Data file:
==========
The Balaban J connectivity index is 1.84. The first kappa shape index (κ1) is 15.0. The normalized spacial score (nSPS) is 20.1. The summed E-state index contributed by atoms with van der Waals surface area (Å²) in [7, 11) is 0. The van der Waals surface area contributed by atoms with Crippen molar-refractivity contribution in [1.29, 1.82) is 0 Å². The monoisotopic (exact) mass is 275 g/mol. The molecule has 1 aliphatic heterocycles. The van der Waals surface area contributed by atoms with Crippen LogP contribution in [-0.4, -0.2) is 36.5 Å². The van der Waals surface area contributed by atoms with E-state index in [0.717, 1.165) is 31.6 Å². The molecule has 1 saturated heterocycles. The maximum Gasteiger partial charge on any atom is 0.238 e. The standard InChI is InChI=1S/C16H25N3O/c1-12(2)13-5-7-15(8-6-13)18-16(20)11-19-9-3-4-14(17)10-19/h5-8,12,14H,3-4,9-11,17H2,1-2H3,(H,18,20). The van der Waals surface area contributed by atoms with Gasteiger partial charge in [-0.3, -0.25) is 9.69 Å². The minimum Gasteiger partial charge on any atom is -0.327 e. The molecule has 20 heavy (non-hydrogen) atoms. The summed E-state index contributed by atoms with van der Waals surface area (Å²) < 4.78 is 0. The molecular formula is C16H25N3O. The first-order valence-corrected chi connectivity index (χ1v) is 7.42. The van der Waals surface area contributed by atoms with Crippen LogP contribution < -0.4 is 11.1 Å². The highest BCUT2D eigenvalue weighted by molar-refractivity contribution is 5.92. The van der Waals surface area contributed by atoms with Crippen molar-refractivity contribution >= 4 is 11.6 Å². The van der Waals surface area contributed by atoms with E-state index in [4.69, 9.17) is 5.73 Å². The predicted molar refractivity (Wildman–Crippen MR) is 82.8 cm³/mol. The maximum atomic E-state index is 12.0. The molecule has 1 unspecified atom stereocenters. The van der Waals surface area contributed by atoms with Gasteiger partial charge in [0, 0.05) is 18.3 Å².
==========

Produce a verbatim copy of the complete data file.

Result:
The Balaban J connectivity index is 1.84. The first kappa shape index (κ1) is 15.0. The normalized spacial score (nSPS) is 20.1. The summed E-state index contributed by atoms with van der Waals surface area (Å²) in [7, 11) is 0. The van der Waals surface area contributed by atoms with Crippen molar-refractivity contribution in [1.29, 1.82) is 0 Å². The monoisotopic (exact) mass is 275 g/mol. The molecule has 1 aliphatic heterocycles. The van der Waals surface area contributed by atoms with Crippen LogP contribution in [-0.4, -0.2) is 36.5 Å². The van der Waals surface area contributed by atoms with E-state index in [0.717, 1.165) is 31.6 Å². The molecule has 1 saturated heterocycles. The maximum Gasteiger partial charge on any atom is 0.238 e. The standard InChI is InChI=1S/C16H25N3O/c1-12(2)13-5-7-15(8-6-13)18-16(20)11-19-9-3-4-14(17)10-19/h5-8,12,14H,3-4,9-11,17H2,1-2H3,(H,18,20). The van der Waals surface area contributed by atoms with Gasteiger partial charge in [-0.3, -0.25) is 9.69 Å². The minimum Gasteiger partial charge on any atom is -0.327 e. The molecule has 20 heavy (non-hydrogen) atoms. The summed E-state index contributed by atoms with van der Waals surface area (Å²) < 4.78 is 0. The molecular formula is C16H25N3O. The first-order valence-corrected chi connectivity index (χ1v) is 7.42. The van der Waals surface area contributed by atoms with Crippen LogP contribution < -0.4 is 11.1 Å². The highest BCUT2D eigenvalue weighted by molar-refractivity contribution is 5.92. The van der Waals surface area contributed by atoms with Crippen molar-refractivity contribution >= 4 is 11.6 Å². The van der Waals surface area contributed by atoms with E-state index in [4.69, 9.17) is 5.73 Å². The predicted molar refractivity (Wildman–Crippen MR) is 82.8 cm³/mol. The maximum atomic E-state index is 12.0. The molecule has 1 unspecified atom stereocenters. The van der Waals surface area contributed by atoms with Gasteiger partial charge in [0, 0.05) is 18.3 Å².